Fair Housing Under Federal and State Law. The HRC has a cooperative agreement with the federal Department of Housing and Urban Development (HUD) to process and investigate dual-filed housing complaints for which the HRC receives funding under the Fair Housing Assistance Program (FHAP). The HRC is an FHAP agency because Washington's law is substantially equivalent to the federal Fair Housing Act. Most of the HRC's housing cases are dual-filed with HUD; however, the state fair housing law has a broader scope, and occasionally the HRC prepares a complaint using the HRC's jurisdiction only.

Summary of Engrossed Bill: Discrimination based on citizenship or immigration status is an unfair practice and violates WLAD. A person or entity may make a distinction or treat someone differently based on citizenship or immigration status only if a state or federal law, regulation, or a government contract requires it. An employer, potential employer, labor organization, or employment agency commits an unfair employment practice if it discriminates against a person based on their citizenship or immigration status. A person or entity discriminates in a real estate transaction by refusing to sell or rent to someone who makes a bona fide offer, or refuses to negotiate for the sale or rental of a dwelling based on their citizenship or immigration status, subject to specific exceptions. Any person, their employee, or agent who excludes or overcharges at any place of public accommodation based on someone's citizenship or immigration status commits an unfair practice.

Appropriation: None.

Fiscal Note: Available.

Creates Committee/Commission/Task Force that includes Legislative members: No.

Effective Date: Ninety days after adjournment of session in which bill is passed.

Staff Summary of Public Testimony on Original Bill: PRO: This measure is not limited to discrimination against persons who may be undocumented. There are many persons living in Washington legally under work visas or other types of visas. These persons also experience discrimination because they are, or are perceived to be, immigrants or citizens of a different nation. This bill recognizes that they should be able to live and work here without fear of discrimination based on their immigration or citizenship status. There can be federal law restrictions that apply, but to the extent that state law can prevent discrimination, it should do so. As to the mortgage payment issue for persons who are undocumented, I know of a person who was deported but is still paying their mortgage. As to renting, there are situations in which landlords take advantage of persons who are undocumented. These persons have been asked to pay higher security deposits, often in cash. When these tenants complain about substandard conditions or needed repairs, the landlord threatens to call ICE. Washington State has 1 million immigrants; that is one in seven persons living in the state. They deserve to be treated with respect and dignity. A landlord should not be able to deny a rental to a family based on their immigration or citizenship status. A hospital should not deny the charity care resource that the law requires. just because of their status. Persons who are discriminated against based on their immigration or citizenship status are being targeted, and their situation is just like discrimination against any protected class. The bill applies to those who live here legally with a visa and recognizes the value of everyone who lives in our state.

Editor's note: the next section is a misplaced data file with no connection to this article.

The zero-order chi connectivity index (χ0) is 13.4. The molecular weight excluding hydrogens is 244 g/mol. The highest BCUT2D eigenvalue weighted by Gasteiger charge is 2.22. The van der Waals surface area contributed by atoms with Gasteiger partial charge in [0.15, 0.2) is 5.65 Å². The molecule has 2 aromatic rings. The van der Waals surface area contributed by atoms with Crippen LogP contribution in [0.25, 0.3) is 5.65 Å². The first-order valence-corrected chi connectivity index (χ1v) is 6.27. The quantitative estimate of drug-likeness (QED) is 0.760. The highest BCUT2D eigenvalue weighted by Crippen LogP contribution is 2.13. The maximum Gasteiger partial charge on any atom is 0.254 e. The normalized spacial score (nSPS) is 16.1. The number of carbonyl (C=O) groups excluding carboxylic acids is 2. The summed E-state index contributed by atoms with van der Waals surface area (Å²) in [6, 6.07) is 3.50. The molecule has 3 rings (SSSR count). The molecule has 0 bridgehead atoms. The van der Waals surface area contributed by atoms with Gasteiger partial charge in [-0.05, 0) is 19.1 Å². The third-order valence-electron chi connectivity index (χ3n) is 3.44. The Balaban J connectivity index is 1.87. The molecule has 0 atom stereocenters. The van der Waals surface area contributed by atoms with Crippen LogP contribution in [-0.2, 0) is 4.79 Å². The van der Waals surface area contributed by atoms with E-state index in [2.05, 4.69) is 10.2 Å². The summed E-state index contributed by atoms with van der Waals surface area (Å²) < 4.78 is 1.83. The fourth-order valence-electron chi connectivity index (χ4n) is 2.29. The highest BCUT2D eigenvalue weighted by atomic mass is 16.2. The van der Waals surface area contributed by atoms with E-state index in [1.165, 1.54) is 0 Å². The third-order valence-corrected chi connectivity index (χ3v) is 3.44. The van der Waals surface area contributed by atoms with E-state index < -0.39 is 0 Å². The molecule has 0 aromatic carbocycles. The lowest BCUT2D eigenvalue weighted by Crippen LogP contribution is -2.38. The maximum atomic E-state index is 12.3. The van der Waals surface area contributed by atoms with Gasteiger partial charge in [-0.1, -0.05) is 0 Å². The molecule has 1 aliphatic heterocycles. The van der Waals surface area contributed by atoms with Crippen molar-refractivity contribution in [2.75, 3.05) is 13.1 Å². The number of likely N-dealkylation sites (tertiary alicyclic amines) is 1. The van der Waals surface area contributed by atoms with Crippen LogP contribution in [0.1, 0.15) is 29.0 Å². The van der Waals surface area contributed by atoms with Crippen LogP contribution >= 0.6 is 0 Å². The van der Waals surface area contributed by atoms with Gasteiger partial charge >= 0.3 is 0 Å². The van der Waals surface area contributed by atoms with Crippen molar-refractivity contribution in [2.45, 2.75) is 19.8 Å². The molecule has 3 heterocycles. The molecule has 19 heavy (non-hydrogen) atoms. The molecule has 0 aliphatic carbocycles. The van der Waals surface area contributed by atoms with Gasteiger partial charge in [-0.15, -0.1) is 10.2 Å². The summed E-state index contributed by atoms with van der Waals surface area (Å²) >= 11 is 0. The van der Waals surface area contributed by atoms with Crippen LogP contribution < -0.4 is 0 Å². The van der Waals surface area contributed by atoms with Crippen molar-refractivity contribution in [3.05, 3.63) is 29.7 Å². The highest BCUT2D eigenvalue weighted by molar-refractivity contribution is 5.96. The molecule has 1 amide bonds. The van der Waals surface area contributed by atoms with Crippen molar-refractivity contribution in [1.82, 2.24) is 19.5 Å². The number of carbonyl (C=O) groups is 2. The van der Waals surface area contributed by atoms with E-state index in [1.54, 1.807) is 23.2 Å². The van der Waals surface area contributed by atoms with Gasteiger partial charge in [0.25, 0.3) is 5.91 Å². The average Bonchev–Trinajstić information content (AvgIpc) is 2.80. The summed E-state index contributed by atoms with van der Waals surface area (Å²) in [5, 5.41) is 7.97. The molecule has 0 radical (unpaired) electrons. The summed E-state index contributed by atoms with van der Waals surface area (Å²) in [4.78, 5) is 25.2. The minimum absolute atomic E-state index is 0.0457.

Persons Testifying: PRO: Senator Rebecca Saldaña, Prime Sponsor; Alex Hur, OneAmerica; Enoka Herat, ACLU-Washington; Xochitl Maykovich, Washington CAN.

Persons Signed In To Testify But Not Testifying: No one.